Threat Matrix – the Cybersecurity Game

A fun and unique game that teaches cybersecurity to management so they know about cybercrime before it actually happens to them.

Mother Teresa once said “We the willing, led by the unknowing, are doing the impossible for the ungrateful.   We have done so much, with so little, for so long, we are now qualified to do anything with nothing“.   I bet that is how a large number of digital Security based personnel feel all of the time.    It is harder, convincing a CEO / CIO / board members / management teams that they need to spend money on digital protection and projects than you can fly to the moon by flapping your arms.

If internal people,(IT managers), have trouble selling this point, external providers have an even bigger problem.   The attitude that External cybersecurity providers are only trying to fill their sales quotas is rampant in the industry.    At least that is the perception.   In reality, a large number of cybersecurity and technical companies are truly trying to get you to protect your organisation from a devastating cyber-attack.   They know what the bad guys are after and what the organisation needs to do to protect itself.

 

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Internal digital cybersecurity personnel of large Organisations are trying to protect the data and information held within the business.   Most of the time they are considered scaremongers.   The constant barrage of

  • It won’t happen to me,
  • We are too small to be a target and
  • We have nothing worth stealing

is just what the cyber criminals need to hear.   The management team and board members fail to listen to the warnings and signs that the internal experts bring to the table.   That is until it is too late.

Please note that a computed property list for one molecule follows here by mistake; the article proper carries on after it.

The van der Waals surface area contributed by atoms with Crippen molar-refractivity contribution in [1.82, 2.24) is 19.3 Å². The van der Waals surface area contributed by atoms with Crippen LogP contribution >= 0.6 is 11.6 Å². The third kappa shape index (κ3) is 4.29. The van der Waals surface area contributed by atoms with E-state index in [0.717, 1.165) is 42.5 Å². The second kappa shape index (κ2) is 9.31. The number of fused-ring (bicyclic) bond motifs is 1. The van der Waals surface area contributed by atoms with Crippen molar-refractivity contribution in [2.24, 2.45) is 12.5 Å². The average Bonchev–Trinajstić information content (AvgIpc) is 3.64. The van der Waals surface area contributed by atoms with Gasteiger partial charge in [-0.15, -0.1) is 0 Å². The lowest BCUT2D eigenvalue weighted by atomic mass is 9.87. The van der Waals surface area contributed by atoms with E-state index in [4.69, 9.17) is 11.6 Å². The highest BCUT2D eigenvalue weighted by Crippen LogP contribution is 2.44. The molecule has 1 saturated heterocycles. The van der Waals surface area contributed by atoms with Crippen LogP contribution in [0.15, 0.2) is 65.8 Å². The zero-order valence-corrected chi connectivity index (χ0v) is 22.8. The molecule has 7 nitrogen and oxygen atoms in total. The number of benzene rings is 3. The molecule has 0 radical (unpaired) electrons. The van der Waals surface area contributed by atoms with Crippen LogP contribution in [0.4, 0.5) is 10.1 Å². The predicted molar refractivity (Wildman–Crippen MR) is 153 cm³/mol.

The Internal digital security people are the first to front the firing squad because that was their job.   The fact that they were working with outdated technology, ill-informed and uninformed management teams and working with underfunded budgets is not the reason – they should have protected the organisation.

The threat landscape is constantly changing.   The more technology that is deployed within an organisation to improve data access or convenience of use, the less security is considered as a business driver.   With the addition of shadow IT, data protection should be a full time job for most businesses, but it is not.

 

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What would speed up the process of understanding that cybercrime is a major problem?

Well I have an idea.

Play a game.

Gameplay has always had the desired effect when it comes to teaching people solutions to complex problems.   Me, I have been a gamer long before computers and consoles became the norm, and I have reverted to my younger days.

When it comes to playing a board game to teach management what “could happen if they had a breach”?  is that a good idea?   I think so!   Getting through the noise of “what play a game” is also difficult, not to the same level as actually seeing cybercrime as a bono fide threat to the business and a risk to the organisation, but still difficult.

The biggest response we get is “I don’t have time to play a game, I have more important things to do”.   So 20 minutes on Facebook is more important?   Not when Facebook could be the agent for getting into your organisation!

Just like other components of the business, priorities are distorted, but only up till it has happened – you know horses and barn door type of thing.   Only after the blackmail email, or the crypto locked PC or the ecommerce web site has crashed is there a concerted effort to look at the issues of cyber security.   In addition to an opening of the cheque books.  This would all be happening in parallel with the large collective covering the arse that is also going on.

When it comes to these sort of problems eastern society has it right – fix the problem before assigning blame.   Fixing the problem in this case involves a large education process so that it will not happen again.   Once again, a game can educate management to a level where they are confident in what their own people are doing is correct.

Role playing for fun and profit has been around for a while now.   It is used in sales and marketing all the way through to Psychologists in today’s world and have been used in those areas since the 1920’s.   This has nothing to do with – playing a game is stupid, playing a game is childish, I will learn nothing from a game.

So why not play the game that teaches you the basics of cybersecurity, without you losing your shirt.

Go to Kickstarter to donate

 

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